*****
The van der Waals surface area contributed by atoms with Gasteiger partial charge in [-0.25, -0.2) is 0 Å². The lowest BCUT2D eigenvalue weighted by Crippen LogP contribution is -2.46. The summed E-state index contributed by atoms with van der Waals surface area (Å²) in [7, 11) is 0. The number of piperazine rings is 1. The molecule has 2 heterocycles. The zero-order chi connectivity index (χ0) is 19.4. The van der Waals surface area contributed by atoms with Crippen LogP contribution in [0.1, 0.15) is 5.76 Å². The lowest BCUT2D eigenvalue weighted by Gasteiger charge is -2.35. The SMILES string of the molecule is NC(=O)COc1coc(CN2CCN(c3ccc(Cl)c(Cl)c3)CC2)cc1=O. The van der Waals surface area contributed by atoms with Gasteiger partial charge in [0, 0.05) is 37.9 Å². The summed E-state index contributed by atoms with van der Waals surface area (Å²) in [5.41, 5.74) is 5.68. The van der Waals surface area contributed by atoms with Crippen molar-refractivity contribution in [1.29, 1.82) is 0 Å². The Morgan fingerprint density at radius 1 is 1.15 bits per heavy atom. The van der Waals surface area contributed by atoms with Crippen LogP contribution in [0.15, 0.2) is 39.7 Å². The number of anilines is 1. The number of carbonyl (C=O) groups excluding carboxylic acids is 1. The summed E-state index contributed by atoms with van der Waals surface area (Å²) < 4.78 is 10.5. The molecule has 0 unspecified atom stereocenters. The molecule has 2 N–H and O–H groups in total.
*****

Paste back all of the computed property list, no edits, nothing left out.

The van der Waals surface area contributed by atoms with Gasteiger partial charge in [-0.25, -0.2) is 0 Å². The lowest BCUT2D eigenvalue weighted by Crippen LogP contribution is -2.46. The summed E-state index contributed by atoms with van der Waals surface area (Å²) in [7, 11) is 0. The number of piperazine rings is 1. The molecule has 2 heterocycles. The zero-order chi connectivity index (χ0) is 19.4. The van der Waals surface area contributed by atoms with Crippen LogP contribution in [0.1, 0.15) is 5.76 Å². The lowest BCUT2D eigenvalue weighted by Gasteiger charge is -2.35. The SMILES string of the molecule is NC(=O)COc1coc(CN2CCN(c3ccc(Cl)c(Cl)c3)CC2)cc1=O. The van der Waals surface area contributed by atoms with Gasteiger partial charge in [0, 0.05) is 37.9 Å². The summed E-state index contributed by atoms with van der Waals surface area (Å²) in [5.41, 5.74) is 5.68. The van der Waals surface area contributed by atoms with Crippen molar-refractivity contribution in [1.29, 1.82) is 0 Å². The Morgan fingerprint density at radius 1 is 1.15 bits per heavy atom. The van der Waals surface area contributed by atoms with Crippen LogP contribution in [0.15, 0.2) is 39.7 Å². The number of anilines is 1. The number of carbonyl (C=O) groups excluding carboxylic acids is 1. The summed E-state index contributed by atoms with van der Waals surface area (Å²) < 4.78 is 10.5. The molecule has 0 unspecified atom stereocenters. The molecule has 2 N–H and O–H groups in total.